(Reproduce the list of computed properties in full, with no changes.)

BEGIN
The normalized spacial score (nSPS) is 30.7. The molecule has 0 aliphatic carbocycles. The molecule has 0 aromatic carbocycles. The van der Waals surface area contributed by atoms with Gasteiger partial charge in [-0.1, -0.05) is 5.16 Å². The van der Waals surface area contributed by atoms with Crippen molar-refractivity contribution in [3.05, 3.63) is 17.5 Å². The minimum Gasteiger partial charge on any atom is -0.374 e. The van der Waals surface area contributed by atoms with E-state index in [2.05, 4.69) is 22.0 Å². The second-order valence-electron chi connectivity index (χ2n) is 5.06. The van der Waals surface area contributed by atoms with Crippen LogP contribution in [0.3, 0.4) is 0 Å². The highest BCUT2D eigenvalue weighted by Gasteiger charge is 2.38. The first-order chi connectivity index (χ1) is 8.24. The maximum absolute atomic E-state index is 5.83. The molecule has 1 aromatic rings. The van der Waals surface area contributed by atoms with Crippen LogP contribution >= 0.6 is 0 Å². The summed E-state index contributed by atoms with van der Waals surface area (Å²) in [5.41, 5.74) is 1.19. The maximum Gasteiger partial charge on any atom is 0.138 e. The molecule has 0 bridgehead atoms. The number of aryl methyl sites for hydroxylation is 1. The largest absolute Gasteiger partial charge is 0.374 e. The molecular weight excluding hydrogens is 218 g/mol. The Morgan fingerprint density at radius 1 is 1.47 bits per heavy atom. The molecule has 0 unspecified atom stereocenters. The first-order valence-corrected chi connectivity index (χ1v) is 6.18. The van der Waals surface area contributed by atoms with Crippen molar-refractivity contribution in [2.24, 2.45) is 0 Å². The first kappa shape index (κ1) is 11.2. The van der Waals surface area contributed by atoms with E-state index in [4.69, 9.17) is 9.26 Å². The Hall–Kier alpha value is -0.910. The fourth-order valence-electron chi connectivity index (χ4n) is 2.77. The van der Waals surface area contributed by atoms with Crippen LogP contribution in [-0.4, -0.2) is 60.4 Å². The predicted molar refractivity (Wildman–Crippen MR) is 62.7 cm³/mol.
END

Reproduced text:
The normalized spacial score (nSPS) is 30.7. The molecule has 0 aliphatic carbocycles. The molecule has 0 aromatic carbocycles. The van der Waals surface area contributed by atoms with Gasteiger partial charge in [-0.1, -0.05) is 5.16 Å². The van der Waals surface area contributed by atoms with Crippen molar-refractivity contribution in [3.05, 3.63) is 17.5 Å². The minimum Gasteiger partial charge on any atom is -0.374 e. The van der Waals surface area contributed by atoms with E-state index in [2.05, 4.69) is 22.0 Å². The second-order valence-electron chi connectivity index (χ2n) is 5.06. The van der Waals surface area contributed by atoms with Crippen LogP contribution in [0.3, 0.4) is 0 Å². The highest BCUT2D eigenvalue weighted by Gasteiger charge is 2.38. The first-order chi connectivity index (χ1) is 8.24. The maximum absolute atomic E-state index is 5.83. The molecule has 1 aromatic rings. The van der Waals surface area contributed by atoms with Crippen LogP contribution >= 0.6 is 0 Å². The summed E-state index contributed by atoms with van der Waals surface area (Å²) in [5.41, 5.74) is 1.19. The maximum Gasteiger partial charge on any atom is 0.138 e. The molecule has 0 bridgehead atoms. The number of aryl methyl sites for hydroxylation is 1. The largest absolute Gasteiger partial charge is 0.374 e. The molecular weight excluding hydrogens is 218 g/mol. The Morgan fingerprint density at radius 1 is 1.47 bits per heavy atom. The molecule has 0 unspecified atom stereocenters. The first-order valence-corrected chi connectivity index (χ1v) is 6.18. The van der Waals surface area contributed by atoms with Crippen molar-refractivity contribution in [2.24, 2.45) is 0 Å². The first kappa shape index (κ1) is 11.2. The van der Waals surface area contributed by atoms with E-state index in [4.69, 9.17) is 9.26 Å². The Hall–Kier alpha value is -0.910. The fourth-order valence-electron chi connectivity index (χ4n) is 2.77. The van der Waals surface area contributed by atoms with Crippen LogP contribution in [-0.4, -0.2) is 60.4 Å². The predicted molar refractivity (Wildman–Crippen MR) is 62.7 cm³/mol.